Let’s be honest, as time passes there are increasingly fewer places for horror to go. As with most film genres, the chances that audiences will leave the latest chiller saying, ‘I’ve seen it all before’, are reasonably high. Film being what it is the probability that the medium will eventually run out of new ideas is inevitable. So, when a horror movie emerges that feels original and – perhaps more importantly – genuinely scary, people sit up and take notice. Such is the case with the indie frightener It Follows, written and directed by David Robert Mitchell, and starring a group of fresh, young talent – including Maika Monroe, Keir Gilchrist and Olivia Lucardi – who it will be well worth keeping an eye on in the future.
Jay (Monroe) is a carefree teenager, concerned only by the things which worry most girls of her age – friendships, school and how to spend her weekends. However, things take a turn for the worse when, following an unexpected amorous encounter, Jay begins to suffer terrifying hallucinations which may or may not be real, and which could have devastating repercussions for her and all who know her.
It’s a sign of a good horror film that it can still appear unique and unsettling, despite using some of the oldest tricks in the book. It Follows takes a host of horror staples – with the essence of its scenario, situations and shocks having been seen in everything from Cherry Falls to the Final Destination and Scream franchises – yet uses them in such a way that, despite having seen them before, they still manage not to annoy or detract from the film’s overall enjoyment. Take for instance sex – one of the most popular, some might say overused, tricks in modern horror. Anyone with even a passing acquaintance with the genre post Friday the 13th will know that teenagers indulging in elicit sex are prime fodder for whatever nasty demise may befall a film’s victims. In It Follows though, despite the main way for the unfortunates to pass on the ‘curse’ is for them to have sex, you never feel as you do with a lot of ‘teenager-in-peril’ films that it is there just for titillation. Here it serves a purpose in the storyline, resulting in a certain acceptability.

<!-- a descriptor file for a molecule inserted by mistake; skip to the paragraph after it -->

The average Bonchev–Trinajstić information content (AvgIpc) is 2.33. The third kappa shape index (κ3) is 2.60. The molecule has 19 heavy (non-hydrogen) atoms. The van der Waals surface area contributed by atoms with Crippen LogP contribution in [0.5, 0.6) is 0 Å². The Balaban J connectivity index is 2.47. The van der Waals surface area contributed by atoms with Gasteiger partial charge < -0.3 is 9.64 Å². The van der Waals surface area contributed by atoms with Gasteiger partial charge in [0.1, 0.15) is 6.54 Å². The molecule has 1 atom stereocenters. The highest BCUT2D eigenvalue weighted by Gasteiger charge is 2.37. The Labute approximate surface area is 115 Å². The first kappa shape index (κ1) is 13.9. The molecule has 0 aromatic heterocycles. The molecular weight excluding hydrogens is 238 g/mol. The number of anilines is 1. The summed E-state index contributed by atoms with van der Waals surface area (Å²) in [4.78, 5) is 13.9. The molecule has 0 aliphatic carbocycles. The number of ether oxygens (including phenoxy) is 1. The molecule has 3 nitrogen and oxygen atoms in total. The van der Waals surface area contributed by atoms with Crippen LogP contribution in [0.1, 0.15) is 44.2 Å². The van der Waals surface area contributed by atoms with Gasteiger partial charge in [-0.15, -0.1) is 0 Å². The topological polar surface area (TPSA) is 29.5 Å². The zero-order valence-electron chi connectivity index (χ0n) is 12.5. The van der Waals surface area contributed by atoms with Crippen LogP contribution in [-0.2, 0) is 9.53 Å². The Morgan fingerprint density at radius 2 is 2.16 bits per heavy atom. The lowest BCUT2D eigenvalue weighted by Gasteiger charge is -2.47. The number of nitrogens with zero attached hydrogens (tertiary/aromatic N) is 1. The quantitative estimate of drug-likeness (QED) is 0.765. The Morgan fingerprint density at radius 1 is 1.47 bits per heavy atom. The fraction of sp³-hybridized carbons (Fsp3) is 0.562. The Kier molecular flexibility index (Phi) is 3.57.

Amongst the film’s other strong points is the setting in which the story plays out. Reminiscent of the innocent looking suburban America introduced to a world wide audience by such films as Halloween and A Nightmare on Elm Street – here one featured house looks like it’s straight from The Amityville Horror – the ‘normality’ of the environment (wonderfully captured in the decaying Detroit locations used in filming) in which Jay and her friends live simply adds to the film’s seeping, unspoken horror. Part of any film’s success is its ability to make those viewing it believe in it, no matter how farfetched its premise. It Follows works because – like many of those early slasher films from the late 1970s and 80s – viewers will recognise the film’s settings as similar to those where they live themselves, hence giving the proceedings an added sense of discomfort.
The young cast – particularly Monroe whose portrayal of Jay’s frustration and mounting terror brought on by the futility and desperation of her situation is palpable – are marvellous. Left to their own devices, with the minimum of interference from older cast members, the result is a film which focuses on the isolation and fears experienced by many teenagers entering adulthood, which simply makes its terrors all the more real.